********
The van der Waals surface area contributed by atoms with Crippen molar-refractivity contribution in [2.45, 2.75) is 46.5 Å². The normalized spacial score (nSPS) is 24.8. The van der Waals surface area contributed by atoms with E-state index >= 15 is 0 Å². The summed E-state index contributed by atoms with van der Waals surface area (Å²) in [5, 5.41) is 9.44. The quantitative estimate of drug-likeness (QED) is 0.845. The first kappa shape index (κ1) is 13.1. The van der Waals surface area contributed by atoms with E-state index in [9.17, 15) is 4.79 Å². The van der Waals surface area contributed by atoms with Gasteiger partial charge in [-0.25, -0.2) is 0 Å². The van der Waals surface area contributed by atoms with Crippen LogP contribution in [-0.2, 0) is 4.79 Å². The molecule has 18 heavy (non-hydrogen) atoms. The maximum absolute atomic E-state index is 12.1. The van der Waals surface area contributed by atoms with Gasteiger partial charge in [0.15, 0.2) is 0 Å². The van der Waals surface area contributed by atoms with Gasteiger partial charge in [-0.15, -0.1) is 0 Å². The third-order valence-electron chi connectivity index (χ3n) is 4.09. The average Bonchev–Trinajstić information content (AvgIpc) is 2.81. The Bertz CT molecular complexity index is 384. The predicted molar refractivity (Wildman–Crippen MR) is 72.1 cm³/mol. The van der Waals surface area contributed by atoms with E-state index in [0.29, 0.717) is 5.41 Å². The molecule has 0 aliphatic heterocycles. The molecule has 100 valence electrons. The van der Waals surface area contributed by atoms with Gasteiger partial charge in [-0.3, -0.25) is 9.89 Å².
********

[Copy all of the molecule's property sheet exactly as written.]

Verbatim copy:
The van der Waals surface area contributed by atoms with Crippen molar-refractivity contribution in [2.45, 2.75) is 46.5 Å². The normalized spacial score (nSPS) is 24.8. The van der Waals surface area contributed by atoms with E-state index >= 15 is 0 Å². The summed E-state index contributed by atoms with van der Waals surface area (Å²) in [5, 5.41) is 9.44. The quantitative estimate of drug-likeness (QED) is 0.845. The first kappa shape index (κ1) is 13.1. The van der Waals surface area contributed by atoms with E-state index in [9.17, 15) is 4.79 Å². The van der Waals surface area contributed by atoms with Gasteiger partial charge in [-0.25, -0.2) is 0 Å². The van der Waals surface area contributed by atoms with Crippen LogP contribution in [-0.2, 0) is 4.79 Å². The molecule has 18 heavy (non-hydrogen) atoms. The maximum absolute atomic E-state index is 12.1. The van der Waals surface area contributed by atoms with Gasteiger partial charge in [0.15, 0.2) is 0 Å². The van der Waals surface area contributed by atoms with Gasteiger partial charge in [-0.15, -0.1) is 0 Å². The third-order valence-electron chi connectivity index (χ3n) is 4.09. The average Bonchev–Trinajstić information content (AvgIpc) is 2.81. The Bertz CT molecular complexity index is 384. The predicted molar refractivity (Wildman–Crippen MR) is 72.1 cm³/mol. The van der Waals surface area contributed by atoms with E-state index in [0.29, 0.717) is 5.41 Å². The molecule has 0 aliphatic heterocycles. The molecule has 100 valence electrons. The van der Waals surface area contributed by atoms with Gasteiger partial charge in [-0.3, -0.25) is 9.89 Å².